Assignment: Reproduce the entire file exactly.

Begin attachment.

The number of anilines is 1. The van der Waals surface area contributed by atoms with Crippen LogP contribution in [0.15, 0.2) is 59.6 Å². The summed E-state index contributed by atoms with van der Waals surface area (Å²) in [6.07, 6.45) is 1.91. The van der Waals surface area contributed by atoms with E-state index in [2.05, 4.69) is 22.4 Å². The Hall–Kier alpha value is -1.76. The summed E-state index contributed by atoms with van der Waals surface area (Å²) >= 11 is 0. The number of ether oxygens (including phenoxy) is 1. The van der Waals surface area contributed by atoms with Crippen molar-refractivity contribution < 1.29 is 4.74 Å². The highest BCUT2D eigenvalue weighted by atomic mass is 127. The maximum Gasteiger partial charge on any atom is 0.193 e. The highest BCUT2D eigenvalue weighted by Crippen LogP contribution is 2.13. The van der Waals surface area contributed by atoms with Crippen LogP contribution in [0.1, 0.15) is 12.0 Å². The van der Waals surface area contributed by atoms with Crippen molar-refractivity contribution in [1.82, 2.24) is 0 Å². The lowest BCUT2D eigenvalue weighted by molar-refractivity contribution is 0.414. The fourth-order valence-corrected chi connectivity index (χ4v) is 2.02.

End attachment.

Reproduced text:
The number of anilines is 1. The van der Waals surface area contributed by atoms with Crippen LogP contribution in [0.15, 0.2) is 59.6 Å². The summed E-state index contributed by atoms with van der Waals surface area (Å²) in [6.07, 6.45) is 1.91. The van der Waals surface area contributed by atoms with E-state index in [2.05, 4.69) is 22.4 Å². The Hall–Kier alpha value is -1.76. The summed E-state index contributed by atoms with van der Waals surface area (Å²) >= 11 is 0. The number of ether oxygens (including phenoxy) is 1. The van der Waals surface area contributed by atoms with Crippen molar-refractivity contribution < 1.29 is 4.74 Å². The highest BCUT2D eigenvalue weighted by atomic mass is 127. The maximum Gasteiger partial charge on any atom is 0.193 e. The highest BCUT2D eigenvalue weighted by Crippen LogP contribution is 2.13. The van der Waals surface area contributed by atoms with Crippen LogP contribution in [0.1, 0.15) is 12.0 Å². The van der Waals surface area contributed by atoms with Crippen molar-refractivity contribution in [1.82, 2.24) is 0 Å². The lowest BCUT2D eigenvalue weighted by molar-refractivity contribution is 0.414. The fourth-order valence-corrected chi connectivity index (χ4v) is 2.02.